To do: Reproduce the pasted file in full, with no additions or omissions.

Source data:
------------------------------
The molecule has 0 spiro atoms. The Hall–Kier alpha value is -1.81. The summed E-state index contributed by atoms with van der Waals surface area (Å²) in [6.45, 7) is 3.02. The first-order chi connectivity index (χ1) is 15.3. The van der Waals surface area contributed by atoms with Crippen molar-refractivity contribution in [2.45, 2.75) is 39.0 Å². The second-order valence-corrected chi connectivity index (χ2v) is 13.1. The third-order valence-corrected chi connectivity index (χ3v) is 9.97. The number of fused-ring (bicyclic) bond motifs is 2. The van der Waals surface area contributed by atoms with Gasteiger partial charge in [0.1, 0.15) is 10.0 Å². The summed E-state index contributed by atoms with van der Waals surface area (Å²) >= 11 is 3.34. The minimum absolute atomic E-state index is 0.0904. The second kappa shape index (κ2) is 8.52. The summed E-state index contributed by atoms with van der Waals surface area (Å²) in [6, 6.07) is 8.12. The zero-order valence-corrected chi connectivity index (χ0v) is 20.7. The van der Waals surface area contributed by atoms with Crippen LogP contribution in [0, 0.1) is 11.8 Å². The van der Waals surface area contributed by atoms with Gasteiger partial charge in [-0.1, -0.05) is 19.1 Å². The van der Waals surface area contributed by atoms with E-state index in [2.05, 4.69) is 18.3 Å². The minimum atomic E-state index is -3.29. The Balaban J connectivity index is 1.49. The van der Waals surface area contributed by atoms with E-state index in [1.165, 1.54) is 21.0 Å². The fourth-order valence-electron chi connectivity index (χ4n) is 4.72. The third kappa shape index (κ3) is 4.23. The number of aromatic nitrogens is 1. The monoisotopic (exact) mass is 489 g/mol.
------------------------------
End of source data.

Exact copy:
The molecule has 0 spiro atoms. The Hall–Kier alpha value is -1.81. The summed E-state index contributed by atoms with van der Waals surface area (Å²) in [6.45, 7) is 3.02. The first-order chi connectivity index (χ1) is 15.3. The van der Waals surface area contributed by atoms with Crippen molar-refractivity contribution in [2.45, 2.75) is 39.0 Å². The second-order valence-corrected chi connectivity index (χ2v) is 13.1. The third-order valence-corrected chi connectivity index (χ3v) is 9.97. The number of fused-ring (bicyclic) bond motifs is 2. The van der Waals surface area contributed by atoms with Gasteiger partial charge in [0.1, 0.15) is 10.0 Å². The summed E-state index contributed by atoms with van der Waals surface area (Å²) >= 11 is 3.34. The minimum absolute atomic E-state index is 0.0904. The second kappa shape index (κ2) is 8.52. The summed E-state index contributed by atoms with van der Waals surface area (Å²) in [6, 6.07) is 8.12. The zero-order valence-corrected chi connectivity index (χ0v) is 20.7. The van der Waals surface area contributed by atoms with Crippen LogP contribution in [0, 0.1) is 11.8 Å². The van der Waals surface area contributed by atoms with Gasteiger partial charge in [-0.1, -0.05) is 19.1 Å². The van der Waals surface area contributed by atoms with E-state index in [2.05, 4.69) is 18.3 Å². The minimum atomic E-state index is -3.29. The Balaban J connectivity index is 1.49. The van der Waals surface area contributed by atoms with E-state index in [1.165, 1.54) is 21.0 Å². The fourth-order valence-electron chi connectivity index (χ4n) is 4.72. The third kappa shape index (κ3) is 4.23. The number of aromatic nitrogens is 1. The monoisotopic (exact) mass is 489 g/mol.